Abandoning a sales script and addressing the specific needs of prospective borrowers is a key factor promoted by one leading sales training book.
The book shows how to use "dialogue selling" as a means to differentiate you, your product and "your organization in a hypercompetitive world of look-alike products."
There are six consistent elements in Stop Telling, Start Selling (How to Use Customer-focused Dialogue to Close Sales) that make up the dialogue framework in sales; the opening, customer needs, product positioning, objections, close/action step, and the follow-up. Sales training author Linda Richardson notes the idea that the elements are in a fixed sequence needs to be abandoned, with exception to the opening being at the beginning and the close at the end.
"Recognizing the nonlinear dynamics of selling is the key factor that separates dialogue selling from the traditional, linear selling approach," Richardson wrote. "Sales scripts are not effective because they are linear and don't allow for real dialogue."
The opening element, Richardson noted, consists of seven variable tasks to be accomplished; the greeting and introduction, paying special attention to getting the applicant's name correct; rapport, summary (of qualifications), the purpose/agenda, more about "you and your organization" (if with a prospect), time check (optional), and bridge to needs.
If time seems to be an issue, a time check can be done by simply saying during the opening, "I'd like to check how much time we have." The book advises using this technique only after stating your purpose and creating an interest in your services, such as loan programs.
Establishing customer needs, the second element, is key to fitting the best loan program to the borrower's financial situation. "The best salespeople are as much advisors as salespeople," Richardson wrote. "If you want an edge over your competitors, create one through how much you know about your customers."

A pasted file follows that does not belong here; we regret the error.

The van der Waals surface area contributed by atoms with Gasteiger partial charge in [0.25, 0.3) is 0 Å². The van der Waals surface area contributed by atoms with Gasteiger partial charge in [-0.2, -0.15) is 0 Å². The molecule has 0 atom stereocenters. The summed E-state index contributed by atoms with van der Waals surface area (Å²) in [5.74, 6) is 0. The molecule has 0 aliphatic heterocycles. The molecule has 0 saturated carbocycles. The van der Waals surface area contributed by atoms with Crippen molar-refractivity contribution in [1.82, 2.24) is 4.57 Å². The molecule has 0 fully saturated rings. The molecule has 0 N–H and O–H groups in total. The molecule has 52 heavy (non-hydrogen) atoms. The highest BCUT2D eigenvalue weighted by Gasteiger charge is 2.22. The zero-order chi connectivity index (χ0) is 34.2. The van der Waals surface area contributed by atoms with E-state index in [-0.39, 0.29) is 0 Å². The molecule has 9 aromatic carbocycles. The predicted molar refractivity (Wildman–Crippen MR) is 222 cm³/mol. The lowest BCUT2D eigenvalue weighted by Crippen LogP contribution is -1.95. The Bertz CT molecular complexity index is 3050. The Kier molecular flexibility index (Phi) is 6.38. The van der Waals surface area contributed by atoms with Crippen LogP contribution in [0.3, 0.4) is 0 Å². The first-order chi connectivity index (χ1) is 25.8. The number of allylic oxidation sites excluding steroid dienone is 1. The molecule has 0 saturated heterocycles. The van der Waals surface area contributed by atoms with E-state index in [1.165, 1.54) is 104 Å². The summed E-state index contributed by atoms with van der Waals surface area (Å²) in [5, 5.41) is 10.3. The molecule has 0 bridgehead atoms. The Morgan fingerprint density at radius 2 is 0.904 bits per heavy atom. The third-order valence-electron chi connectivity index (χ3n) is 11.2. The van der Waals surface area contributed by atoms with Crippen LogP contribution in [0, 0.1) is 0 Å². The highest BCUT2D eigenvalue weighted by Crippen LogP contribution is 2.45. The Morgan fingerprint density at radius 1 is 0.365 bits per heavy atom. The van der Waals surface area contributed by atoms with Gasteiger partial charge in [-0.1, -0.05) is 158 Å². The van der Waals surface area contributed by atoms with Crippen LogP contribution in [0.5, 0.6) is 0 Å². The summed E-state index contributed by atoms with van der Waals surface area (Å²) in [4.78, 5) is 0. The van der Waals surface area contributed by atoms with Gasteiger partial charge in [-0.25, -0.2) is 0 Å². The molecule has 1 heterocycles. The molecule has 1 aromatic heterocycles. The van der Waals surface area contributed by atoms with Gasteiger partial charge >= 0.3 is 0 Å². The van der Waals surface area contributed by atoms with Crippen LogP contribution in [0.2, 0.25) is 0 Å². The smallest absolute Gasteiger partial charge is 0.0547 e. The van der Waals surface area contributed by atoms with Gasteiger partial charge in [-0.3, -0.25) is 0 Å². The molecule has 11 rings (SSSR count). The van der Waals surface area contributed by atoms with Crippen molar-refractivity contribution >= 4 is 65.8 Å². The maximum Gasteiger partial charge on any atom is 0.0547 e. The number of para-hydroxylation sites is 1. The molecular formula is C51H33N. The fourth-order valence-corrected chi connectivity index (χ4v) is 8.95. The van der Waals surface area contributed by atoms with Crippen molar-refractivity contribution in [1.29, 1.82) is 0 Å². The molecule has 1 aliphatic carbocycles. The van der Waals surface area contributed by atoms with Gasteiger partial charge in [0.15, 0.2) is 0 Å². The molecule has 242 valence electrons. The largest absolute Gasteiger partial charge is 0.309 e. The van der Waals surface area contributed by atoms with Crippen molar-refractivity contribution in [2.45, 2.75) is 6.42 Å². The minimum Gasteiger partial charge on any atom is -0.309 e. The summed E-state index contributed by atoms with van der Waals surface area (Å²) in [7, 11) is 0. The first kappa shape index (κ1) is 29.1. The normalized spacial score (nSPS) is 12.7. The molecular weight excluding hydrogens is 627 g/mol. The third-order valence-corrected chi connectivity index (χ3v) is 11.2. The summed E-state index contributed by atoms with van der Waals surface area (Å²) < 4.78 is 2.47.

The third element in the dialogue framework, product positioning, consists of the clear explanation of features and benefits; tailoring the loan program with fresh and up-to-date information--determining the best program for the borrower.
Objections, the fourth element, can be frustrating for any loan originator. The book offers a model of six critical skills to overcome objections: Maintaining presence, expressing empathy, asking questions to understand the objection, positioning the response, and using checking to get feedback.
The best way to approach the fifth element, the closing, is to recognize that the closing begins before meeting with the borrower when you set the call objective, the author wrote, and continues through feedback from the borrower during the entire process.
The last element, the follow-up, should occur before and after the borrower closes. Follow up during the process shows interest while the follow-up after ensures customer satisfaction and future business.